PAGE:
9. Compressed Semi-Discrete Central-Upwind Schemes for Hamilton-Jacobi Equations

    NASA Technical Reports Server (NTRS)

    Bryson, Steve; Kurganov, Alexander; Levy, Doron; Petrova, Guergana

    2003-01-01

    We introduce a new family of Godunov-type semi-discrete central schemes for multidimensional Hamilton-Jacobi equations. These schemes are a less dissipative generalization of the central-upwind schemes that have been recently proposed in series of works. We provide the details of the new family of methods in one, two, and three space dimensions, and then verify their expected low-dissipative property in a variety of examples.

  10. High-Order Central WENO Schemes for 1D Hamilton-Jacobi Equations

    NASA Technical Reports Server (NTRS)

    Bryson, Steve; Levy, Doron; Biegel, Bryan A. (Technical Monitor)

    2002-01-01

    In this paper we derive fully-discrete Central WENO (CWENO) schemes for approximating solutions of one dimensional Hamilton-Jacobi (HJ) equations, which combine our previous works. We introduce third and fifth-order accurate schemes, which are the first central schemes for the HJ equations of order higher than two. The core ingredient is the derivation of our schemes is a high-order CWENO reconstructions in space.

  11. Hamilton-Jacobi Ansatz to Study the Hawking Radiation of Kerr-Newman Black Holes

    NASA Astrophysics Data System (ADS)

    Chen, Deyou; Yang, Shuzheng

    Taking the self-gravitation interaction and unfixed background space-time into account, we study the Hawking radiation of Kerr-Newman-Kasuya black holes using Hamilton-Jacobi method. The result shows that the tunneling rate is related to the change of Bekenstein-Hawking entropy and the radiation spectrum deviates from the purely thermal one, which is accordant with that obtained using Parikh and Wilczek's method and gives a correction to the Hawking radiation of the black hole.

  12. Noether's theorem for non-conservative Hamilton system based on El-Nabulsi dynamical model extended by periodic laws

    NASA Astrophysics Data System (ADS)

    Long, Zi-Xuan; Zhang, Yi

    2014-11-01

    This paper focuses on the Noether symmetries and the conserved quantities for both holonomic and nonholonomic systems based on a new non-conservative dynamical model introduced by El-Nabulsi. First, the El-Nabulsi dynamical model which is based on a fractional integral extended by periodic laws is introduced, and El-Nabulsi—Hamilton's canonical equations for non-conservative Hamilton system with holonomic or nonholonomic constraints are established. Second, the definitions and criteria of El-Nabulsi—Noether symmetrical transformations and quasi-symmetrical transformations are presented in terms of the invariance of El-Nabulsi—Hamilton action under the infinitesimal transformations of the group. Finally, Noether's theorems for the non-conservative Hamilton system under the El-Nabulsi dynamical system are established, which reveal the relationship between the Noether symmetry and the conserved quantity of the system.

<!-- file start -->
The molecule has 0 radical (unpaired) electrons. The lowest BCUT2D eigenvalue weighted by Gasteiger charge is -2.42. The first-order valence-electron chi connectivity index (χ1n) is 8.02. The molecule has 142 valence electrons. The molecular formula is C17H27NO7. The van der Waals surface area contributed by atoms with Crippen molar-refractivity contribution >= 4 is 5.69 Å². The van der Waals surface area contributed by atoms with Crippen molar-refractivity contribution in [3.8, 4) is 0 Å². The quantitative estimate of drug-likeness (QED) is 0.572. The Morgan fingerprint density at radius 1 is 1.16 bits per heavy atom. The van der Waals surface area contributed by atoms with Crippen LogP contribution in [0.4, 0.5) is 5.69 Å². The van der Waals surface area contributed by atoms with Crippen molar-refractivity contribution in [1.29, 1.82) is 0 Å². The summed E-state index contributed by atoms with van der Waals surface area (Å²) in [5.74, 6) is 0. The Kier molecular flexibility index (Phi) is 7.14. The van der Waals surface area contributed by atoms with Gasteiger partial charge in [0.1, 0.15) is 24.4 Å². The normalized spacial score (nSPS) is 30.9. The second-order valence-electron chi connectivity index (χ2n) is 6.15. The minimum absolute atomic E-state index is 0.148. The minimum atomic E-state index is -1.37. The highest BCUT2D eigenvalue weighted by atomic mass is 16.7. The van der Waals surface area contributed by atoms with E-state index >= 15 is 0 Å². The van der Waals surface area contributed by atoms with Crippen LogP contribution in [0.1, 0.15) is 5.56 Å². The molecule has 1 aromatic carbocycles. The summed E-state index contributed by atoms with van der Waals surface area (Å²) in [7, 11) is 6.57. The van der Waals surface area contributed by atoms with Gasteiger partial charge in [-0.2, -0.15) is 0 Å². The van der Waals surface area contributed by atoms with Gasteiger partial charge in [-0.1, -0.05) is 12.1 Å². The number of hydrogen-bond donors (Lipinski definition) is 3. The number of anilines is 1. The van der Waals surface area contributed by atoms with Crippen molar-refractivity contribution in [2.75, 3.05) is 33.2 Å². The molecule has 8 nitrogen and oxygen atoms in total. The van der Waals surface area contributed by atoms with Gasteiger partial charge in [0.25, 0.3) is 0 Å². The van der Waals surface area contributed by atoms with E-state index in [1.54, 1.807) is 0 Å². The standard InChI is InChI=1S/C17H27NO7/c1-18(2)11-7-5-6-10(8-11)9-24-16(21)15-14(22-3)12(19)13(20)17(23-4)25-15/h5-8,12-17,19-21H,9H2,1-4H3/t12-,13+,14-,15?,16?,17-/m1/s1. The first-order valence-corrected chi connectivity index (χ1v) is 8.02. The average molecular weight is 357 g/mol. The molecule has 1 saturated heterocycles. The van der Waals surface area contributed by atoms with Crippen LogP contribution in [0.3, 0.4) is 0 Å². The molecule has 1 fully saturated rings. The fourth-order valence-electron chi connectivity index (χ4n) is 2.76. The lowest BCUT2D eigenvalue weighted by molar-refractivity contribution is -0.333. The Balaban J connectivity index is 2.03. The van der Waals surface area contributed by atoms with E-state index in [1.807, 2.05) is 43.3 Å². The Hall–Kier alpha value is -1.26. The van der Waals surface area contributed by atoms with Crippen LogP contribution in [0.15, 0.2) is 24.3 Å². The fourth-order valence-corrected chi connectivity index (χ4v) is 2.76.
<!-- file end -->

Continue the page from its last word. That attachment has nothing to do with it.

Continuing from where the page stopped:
13. Separability of Hamilton-Jacobi and Klein-Gordon equations in general Kerr-NUT-AdS spacetimes

    NASA Astrophysics Data System (ADS)

    Frolov, Valeri P.; Krtous, Pavel; Kubiznák, David

    2007-02-01

    We demonstrate the separability of the Hamilton-Jacobi and scalar field equations in general higher dimensional Kerr-NUT-AdS spacetimes. No restriction on the parameters characterizing these metrics is imposed.

  14. Variational energy principle for compressible, baroclinic flow. 2: Free-energy form of Hamilton's principle

    NASA Technical Reports Server (NTRS)

    Schmid, L. A.

    1977-01-01

    The first and second variations are calculated for the irreducible form of Hamilton's Principle that involves the minimum number of dependent variables necessary to describe the kinetmatics and thermodynamics of inviscid, compressible, baroclinic flow in a specified gravitational field. The form of the second variation shows that, in the neighborhood of a stationary point that corresponds to physically stable flow, the action integral is a complex saddle surface in parameter space. There exists a form of Hamilton's Principle for which a direct solution of a flow problem is possible. This second form is related to the first by a Friedrichs transformation of the thermodynamic variables. This introduces an extra dependent variable, but the first and second variations are shown to have direct physical significance, namely they are equal to the free energy of fluctuations about the equilibrium flow that satisfies the equations of motion. If this equilibrium flow is physically stable, and if a very weak second order integral constraint on the correlation between the fluctuations of otherwise independent variables is satisfied, then the second variation of the action integral for this free energy form of Hamilton's Principle is positive-definite, so the action integral is a minimum, and can serve as the basis for a direct trail and error solution. The second order integral constraint states that the unavailable energy must be maximum at equilibrium, i.e. the fluctuations must be so correlated as to produce a second order decrease in the total unavailable energy.